Phantoms fans are used to hearing the lion growl sound echo through PPL Center after Lyon makes a big save and his strong play on the ice has made the netminder quite the fan-favorite among them. During fan interaction events like postgame photos on the ice, player autograph sessions or the annual Phantoms Carnival, Lyon usually has one of the longest lines waiting for a picture or his autograph.  He is always happy to sign every one with a smile on his face and talk to each fan while looking them in the eyes. He genuinely enjoys getting to know the people that support him every night.

“The Lehigh Valley takes such good care of us as players,” Lyon said. “It’s hard for us to acknowledge that and reciprocate that back, so for us to be able to do that is a really great feeling.”

Although he is only 26 years old, Lyon is in his third season with Lehigh Valley and has become one of the veteran leaders in the locker room. As he has continued to grow and mature as a player and a person, he has realized the importance of giving back to the community and the fan base that has supported him.

“A lot of what motivates me is that there are just so many other guys on this team that like to get involved,” Lyon said.  “It just makes it a lot easier and a lot more fun to be quite honest. Secondly, I think it’s important to just try and put good, positive vibes back into the world. We have a lot of amenities and we get treated really well here so I think it’s really important we try and give back to the community that we’re in. I also think there’s something to be said about trying to do good in the world and trying to be a good person. I try to do everything I can to try and do positive things.”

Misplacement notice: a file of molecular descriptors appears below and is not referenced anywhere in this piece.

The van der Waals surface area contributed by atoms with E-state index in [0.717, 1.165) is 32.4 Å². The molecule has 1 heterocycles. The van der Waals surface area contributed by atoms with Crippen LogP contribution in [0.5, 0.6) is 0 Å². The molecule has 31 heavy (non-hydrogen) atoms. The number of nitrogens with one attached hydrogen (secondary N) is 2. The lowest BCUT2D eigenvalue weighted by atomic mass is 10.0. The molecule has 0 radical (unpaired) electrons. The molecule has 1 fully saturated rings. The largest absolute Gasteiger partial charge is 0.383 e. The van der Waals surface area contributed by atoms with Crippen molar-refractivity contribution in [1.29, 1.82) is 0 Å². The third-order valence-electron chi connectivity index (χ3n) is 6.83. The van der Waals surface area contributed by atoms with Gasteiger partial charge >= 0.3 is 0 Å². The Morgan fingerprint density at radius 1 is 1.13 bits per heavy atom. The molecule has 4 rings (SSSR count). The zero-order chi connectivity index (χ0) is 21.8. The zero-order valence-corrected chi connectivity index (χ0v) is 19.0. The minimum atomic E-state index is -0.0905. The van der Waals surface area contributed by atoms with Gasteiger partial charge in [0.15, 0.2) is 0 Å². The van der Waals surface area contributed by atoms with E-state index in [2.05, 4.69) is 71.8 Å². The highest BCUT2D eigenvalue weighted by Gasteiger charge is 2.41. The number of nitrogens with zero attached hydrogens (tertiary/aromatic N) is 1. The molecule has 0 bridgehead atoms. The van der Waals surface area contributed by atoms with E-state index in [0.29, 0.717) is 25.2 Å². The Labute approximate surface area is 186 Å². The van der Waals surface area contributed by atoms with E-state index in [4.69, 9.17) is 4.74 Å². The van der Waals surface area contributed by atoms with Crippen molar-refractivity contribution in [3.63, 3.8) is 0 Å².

Lehigh Valley Phantoms Head Coach Kerry Huffman also stressed the importance and impact that having someone like Lyon in the locker room can have on an entire organization, especially for the younger players who are just learning how to be a professional.

“I think that’s key to any veteran player and although he hasn’t been here very long, he carries himself like a veteran,” Huffman said. “He approaches the game like a veteran and he’s a great example. He’s also a guy that you can tell cares about his teammates and he cares about them as people. Obviously there’s a lot more to life than just hockey and Alex takes time to really get to know his teammates and to enjoy them. He’s the type of person that when you have a young player come into your organization, you want to have guys like him around.”

When asked about being named the Lehigh Valley Phantoms winner of the IOA/American Specialty AHL Man of the Year Award for his outstanding contributions to the Lehigh Valley community during the 2018-19 season, Lyon pointed out that his selection is just a reflection of both his teammates and the Phantoms organization as a whole.

“It feels really good,” Lyon said. “I just want to be an extension of the organization and I’m lucky to be a part of a franchise that is willing to put so much good into the world. It’s just an honor to be able to represent them. There could have been 10 other guys on the team that could have had this honor as well, so I just feel blessed to be a part of it.”

And while the Phantoms head coach may be the first in line to sing the praises of his goaltender for what he does on the ice, Huffman said that overall, Lyon is equally as important for what he does off of it.

“He’s a great pick,” Coach Huffman said. “Obviously, anybody who knows him in terms of what he does on the ice for us as a goaltender and as a player could set him apart.  But, to get to know him off the ice, just what a great guy he is and a great person he is to have around this organization, it’s a great pick.”